CSS Quick Tip: Inline Boxes with Bottom Alignment

By Thierry KoblentzNovember 15th, 2010

The challenge

Keeping a submit button at the bottom of a line box, aligned with form controls positioned below their label (Figure 1).

Figure 1: The submit button is aligned with other from controls

The tricky part

If the containing block is not wide enough for the submit button to flow next to the other controls, that button must show at the beginning of the next line box (according to RTL/LTR context) with minimal space above it (Figure 2).

Figure 2: The submit button wraps to the next line, below the other controls

The solution

display:inline-block allow us to keep everything in the flow and at the bottom of the line box. This is because inline-block generates a block box (see 9.2.4 The ‘display’ property), which itself is flowed as a single inline box, similar to a replaced element (i.e. an image).

The Markup

We group label and control pairs inside divs.

<form>
   <div>
   <label></label>
   <select></select>
  </div>

   <div>
   <label></label>
   <select></select>
  </div>

   <div>
   <label></label>
   <select></select>
  </div>

  <div>
   <input /> 
  </div>
</form>

The CSS

label {display:block;}
div {
  display:inline-block;
  margin:0 10px 10px 0;
  *display:inline;
  zoom:1;
} 

To position the controls below their associated label, we style the labels with display:block (without this, these elements would show side-by-side).

Note that styling the labels as block does not make them expand across the form, but only across their parent boxes – which share the same line box. This is because the inside of an inline-block is formatted as a block box, and the box itself is formatted as an inline box.

The two last rules are for IE 6 and 7 which do not support inline-block. For these browsers, we need to style the divs as inline and use zoom. Note that this hack is not as robust as the real thing because a nested (non replaced) element with a layout will break everything, sitting on its own line inside the form. So, unless you plan to give such nested elements a width, do not give them a layout.

The Demos

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8 Comments

  1. Jeffrey Gilbert said:
    November 16, 2010 at 7:30 am

    Good ole ie6 and 7

  2. Are you sure that inline-block is not supported at all IE6? Perhaps display: inline-block mode is not *fully* supported in IE6.

    I remember after three years at a web company writing IE6 compatible sites day in day out, I reconsidered this often overlooked display mode. I had assumed for a long time that it wouldn’t work, but it did. I had these buttons that I refined over time which can have variable length text in it, with the usual rounded corner background images an all. I converted them to inline-block and found they worked just fine in IE6, so that helped reduce the CSS a little bit. One very nice side effect was that the buttons would no longer break when the button is crammed in a small table cell; something I couldn’t solve with my previous inline + line-height buttons (these were truly flexible buttons for enterprise like websites, which didn’t use float and block mode, but could have the background images, with the rounded sides and hover image etc).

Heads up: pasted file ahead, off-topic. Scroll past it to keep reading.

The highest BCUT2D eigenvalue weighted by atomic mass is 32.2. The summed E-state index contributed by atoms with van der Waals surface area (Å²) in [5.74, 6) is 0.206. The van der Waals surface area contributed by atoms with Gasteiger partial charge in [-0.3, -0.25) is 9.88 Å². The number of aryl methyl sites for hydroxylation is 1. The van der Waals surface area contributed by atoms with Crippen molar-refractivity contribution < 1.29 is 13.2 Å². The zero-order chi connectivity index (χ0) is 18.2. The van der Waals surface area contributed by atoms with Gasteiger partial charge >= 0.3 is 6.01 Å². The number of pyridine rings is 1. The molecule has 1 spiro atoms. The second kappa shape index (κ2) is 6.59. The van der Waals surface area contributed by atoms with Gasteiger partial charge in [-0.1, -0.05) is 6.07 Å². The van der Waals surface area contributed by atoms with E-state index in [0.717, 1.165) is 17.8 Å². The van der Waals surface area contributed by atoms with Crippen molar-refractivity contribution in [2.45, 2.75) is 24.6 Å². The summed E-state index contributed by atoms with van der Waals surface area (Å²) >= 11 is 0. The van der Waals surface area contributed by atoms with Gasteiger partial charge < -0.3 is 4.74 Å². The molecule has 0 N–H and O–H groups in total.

3. Ah, quirksmode says inline-block support on IE6/7 is only for “natural” inline elements. That explains why my inline-block buttons worked in IE6 (they were made of A > SPAN).

    In the FORM example above I suspect switching the DIVs to SPANs would make it work in IE6; but then it probably doesn’t matter ;-)

  4. @Fabrice

    This is because display:inline-block gives elements a layout.
    As a side note, this value can be used as a layout switch. For example:

    a {display:inline-block;}
    a {display:inline;}

    The above will give the As a layout (in IE).
    Note that this would not work if both declarations were used in the same rule.

  5. The tricky part If the containing block is not wide enough for the submit button to flow next to the other controls, that button must show at the beginning of the next line box (according to RTL / LTR context) with minimal space above it (Figure 2). The solution display:inline-block allow us to keep everything in the flow and at the bottom of the line box.

  6. @Ionut

    Years ago I put a demo on tjkdesign.com to display thumbnails based on this method:

    http://tjkdesign.com/articles/thumbnail_and_caption/inline-block_-moz-inline-box_and_zoom.asp

    I had other interesting ways to display those:

    The bottom of the image is the baseline:
    - http://tjkdesign.com/articles/thumbnail_and_caption/image_grid.asp

    The bottom of the item is the baseline:
    - http://tjkdesign.com/articles/thumbnail_and_caption/inline-block_-moz-inline-stack_and_zoom.asp

    Displaying the items in a grid:
    - http://tjkdesign.com/articles/thumbnail_and_caption/inline-block_table-cell_and_zoom.asp

  7. @Ionut and @Thierry

    I’ve also put something on my site a while ago. It may be a little bit easier to understand as it only attempts to show you a solution for display:inline-block the way the standards consortium defines it.

    http://www.roydukkey.com/display-inline-block-zoom/